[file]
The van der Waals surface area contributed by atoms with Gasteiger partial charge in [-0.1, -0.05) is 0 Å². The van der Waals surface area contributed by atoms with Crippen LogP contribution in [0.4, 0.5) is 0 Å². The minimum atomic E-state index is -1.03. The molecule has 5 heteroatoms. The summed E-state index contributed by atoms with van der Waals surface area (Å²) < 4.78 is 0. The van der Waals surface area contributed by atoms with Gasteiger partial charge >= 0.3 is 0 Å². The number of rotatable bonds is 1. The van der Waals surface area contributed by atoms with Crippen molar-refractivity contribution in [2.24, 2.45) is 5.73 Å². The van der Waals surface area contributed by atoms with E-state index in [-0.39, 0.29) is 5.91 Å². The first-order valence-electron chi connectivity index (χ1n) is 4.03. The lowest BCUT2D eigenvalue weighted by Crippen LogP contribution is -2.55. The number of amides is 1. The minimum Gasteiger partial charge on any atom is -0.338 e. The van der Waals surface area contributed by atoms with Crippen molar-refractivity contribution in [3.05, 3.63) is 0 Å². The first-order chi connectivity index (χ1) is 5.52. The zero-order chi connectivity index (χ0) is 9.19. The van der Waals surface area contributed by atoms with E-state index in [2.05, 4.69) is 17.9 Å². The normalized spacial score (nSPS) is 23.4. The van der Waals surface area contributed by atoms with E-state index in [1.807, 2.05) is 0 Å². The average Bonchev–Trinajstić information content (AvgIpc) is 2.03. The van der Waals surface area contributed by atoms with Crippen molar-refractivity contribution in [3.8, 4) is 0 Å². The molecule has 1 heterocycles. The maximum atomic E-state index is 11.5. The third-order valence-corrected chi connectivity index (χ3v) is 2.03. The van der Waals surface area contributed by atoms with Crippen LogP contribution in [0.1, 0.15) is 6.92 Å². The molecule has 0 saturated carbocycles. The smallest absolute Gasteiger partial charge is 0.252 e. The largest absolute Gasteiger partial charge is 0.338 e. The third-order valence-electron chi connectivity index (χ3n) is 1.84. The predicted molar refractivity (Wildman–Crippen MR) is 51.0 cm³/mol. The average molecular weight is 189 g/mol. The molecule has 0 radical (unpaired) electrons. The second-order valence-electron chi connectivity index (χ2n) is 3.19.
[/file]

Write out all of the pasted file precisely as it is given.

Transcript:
The van der Waals surface area contributed by atoms with Gasteiger partial charge in [-0.1, -0.05) is 0 Å². The van der Waals surface area contributed by atoms with Crippen LogP contribution in [0.4, 0.5) is 0 Å². The minimum atomic E-state index is -1.03. The molecule has 5 heteroatoms. The summed E-state index contributed by atoms with van der Waals surface area (Å²) < 4.78 is 0. The van der Waals surface area contributed by atoms with Gasteiger partial charge >= 0.3 is 0 Å². The number of rotatable bonds is 1. The van der Waals surface area contributed by atoms with Crippen molar-refractivity contribution in [2.24, 2.45) is 5.73 Å². The van der Waals surface area contributed by atoms with E-state index in [-0.39, 0.29) is 5.91 Å². The first-order valence-electron chi connectivity index (χ1n) is 4.03. The lowest BCUT2D eigenvalue weighted by Crippen LogP contribution is -2.55. The number of amides is 1. The minimum Gasteiger partial charge on any atom is -0.338 e. The van der Waals surface area contributed by atoms with Crippen molar-refractivity contribution in [3.05, 3.63) is 0 Å². The first-order chi connectivity index (χ1) is 5.52. The zero-order chi connectivity index (χ0) is 9.19. The van der Waals surface area contributed by atoms with E-state index in [2.05, 4.69) is 17.9 Å². The normalized spacial score (nSPS) is 23.4. The van der Waals surface area contributed by atoms with E-state index in [1.807, 2.05) is 0 Å². The average Bonchev–Trinajstić information content (AvgIpc) is 2.03. The van der Waals surface area contributed by atoms with Crippen molar-refractivity contribution in [3.8, 4) is 0 Å². The molecule has 1 heterocycles. The maximum atomic E-state index is 11.5. The third-order valence-corrected chi connectivity index (χ3v) is 2.03. The van der Waals surface area contributed by atoms with Crippen LogP contribution in [0.1, 0.15) is 6.92 Å². The molecule has 0 saturated carbocycles. The smallest absolute Gasteiger partial charge is 0.252 e. The largest absolute Gasteiger partial charge is 0.338 e. The third-order valence-electron chi connectivity index (χ3n) is 1.84. The predicted molar refractivity (Wildman–Crippen MR) is 51.0 cm³/mol. The average molecular weight is 189 g/mol. The molecule has 0 radical (unpaired) electrons. The second-order valence-electron chi connectivity index (χ2n) is 3.19.